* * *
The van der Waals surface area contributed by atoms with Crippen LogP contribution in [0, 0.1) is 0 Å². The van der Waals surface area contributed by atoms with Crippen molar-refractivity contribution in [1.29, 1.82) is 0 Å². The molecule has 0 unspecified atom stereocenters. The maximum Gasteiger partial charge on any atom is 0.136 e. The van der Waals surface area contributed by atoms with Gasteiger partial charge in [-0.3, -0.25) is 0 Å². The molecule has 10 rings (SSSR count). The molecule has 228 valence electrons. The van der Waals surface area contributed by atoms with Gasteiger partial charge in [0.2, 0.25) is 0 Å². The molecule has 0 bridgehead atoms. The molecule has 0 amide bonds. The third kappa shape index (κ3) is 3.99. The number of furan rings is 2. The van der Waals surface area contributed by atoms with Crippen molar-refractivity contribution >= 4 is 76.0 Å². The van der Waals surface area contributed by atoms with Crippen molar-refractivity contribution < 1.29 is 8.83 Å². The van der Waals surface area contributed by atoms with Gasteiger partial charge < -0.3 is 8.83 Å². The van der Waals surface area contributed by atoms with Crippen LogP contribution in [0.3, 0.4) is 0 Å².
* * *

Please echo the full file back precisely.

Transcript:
The van der Waals surface area contributed by atoms with Crippen LogP contribution in [0, 0.1) is 0 Å². The van der Waals surface area contributed by atoms with Crippen molar-refractivity contribution in [1.29, 1.82) is 0 Å². The molecule has 0 unspecified atom stereocenters. The maximum Gasteiger partial charge on any atom is 0.136 e. The van der Waals surface area contributed by atoms with Gasteiger partial charge in [-0.3, -0.25) is 0 Å². The molecule has 10 rings (SSSR count). The molecule has 228 valence electrons. The van der Waals surface area contributed by atoms with Gasteiger partial charge in [0.2, 0.25) is 0 Å². The molecule has 0 bridgehead atoms. The molecule has 0 amide bonds. The third kappa shape index (κ3) is 3.99. The number of furan rings is 2. The van der Waals surface area contributed by atoms with Crippen molar-refractivity contribution >= 4 is 76.0 Å². The van der Waals surface area contributed by atoms with Crippen molar-refractivity contribution < 1.29 is 8.83 Å². The van der Waals surface area contributed by atoms with Gasteiger partial charge < -0.3 is 8.83 Å². The van der Waals surface area contributed by atoms with Crippen LogP contribution in [0.3, 0.4) is 0 Å².